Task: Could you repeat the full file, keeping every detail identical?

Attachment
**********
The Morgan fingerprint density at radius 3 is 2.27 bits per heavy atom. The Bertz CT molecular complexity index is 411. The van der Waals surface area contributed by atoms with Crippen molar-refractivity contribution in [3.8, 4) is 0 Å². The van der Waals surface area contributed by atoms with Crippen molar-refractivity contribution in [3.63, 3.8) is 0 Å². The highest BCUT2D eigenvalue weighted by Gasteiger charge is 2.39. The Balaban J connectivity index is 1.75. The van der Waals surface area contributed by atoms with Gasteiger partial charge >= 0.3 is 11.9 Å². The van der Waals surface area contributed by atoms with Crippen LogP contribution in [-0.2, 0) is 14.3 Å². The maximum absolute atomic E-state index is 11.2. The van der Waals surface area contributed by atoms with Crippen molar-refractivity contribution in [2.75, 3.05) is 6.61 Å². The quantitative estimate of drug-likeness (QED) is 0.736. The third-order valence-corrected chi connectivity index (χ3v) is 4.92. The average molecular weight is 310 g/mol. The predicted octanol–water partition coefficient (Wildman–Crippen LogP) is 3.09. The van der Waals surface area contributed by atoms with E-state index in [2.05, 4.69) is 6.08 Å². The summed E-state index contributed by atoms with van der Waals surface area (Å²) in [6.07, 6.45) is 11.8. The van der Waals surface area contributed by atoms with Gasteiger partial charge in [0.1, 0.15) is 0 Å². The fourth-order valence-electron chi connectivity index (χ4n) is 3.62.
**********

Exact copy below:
The Morgan fingerprint density at radius 3 is 2.27 bits per heavy atom. The Bertz CT molecular complexity index is 411. The van der Waals surface area contributed by atoms with Crippen molar-refractivity contribution in [3.8, 4) is 0 Å². The van der Waals surface area contributed by atoms with Crippen molar-refractivity contribution in [3.63, 3.8) is 0 Å². The highest BCUT2D eigenvalue weighted by Gasteiger charge is 2.39. The Balaban J connectivity index is 1.75. The van der Waals surface area contributed by atoms with Gasteiger partial charge >= 0.3 is 11.9 Å². The van der Waals surface area contributed by atoms with Crippen LogP contribution in [-0.2, 0) is 14.3 Å². The maximum absolute atomic E-state index is 11.2. The van der Waals surface area contributed by atoms with Crippen molar-refractivity contribution in [2.75, 3.05) is 6.61 Å². The quantitative estimate of drug-likeness (QED) is 0.736. The third-order valence-corrected chi connectivity index (χ3v) is 4.92. The average molecular weight is 310 g/mol. The predicted octanol–water partition coefficient (Wildman–Crippen LogP) is 3.09. The van der Waals surface area contributed by atoms with E-state index in [2.05, 4.69) is 6.08 Å². The summed E-state index contributed by atoms with van der Waals surface area (Å²) in [6.07, 6.45) is 11.8. The van der Waals surface area contributed by atoms with Gasteiger partial charge in [0.1, 0.15) is 0 Å². The fourth-order valence-electron chi connectivity index (χ4n) is 3.62.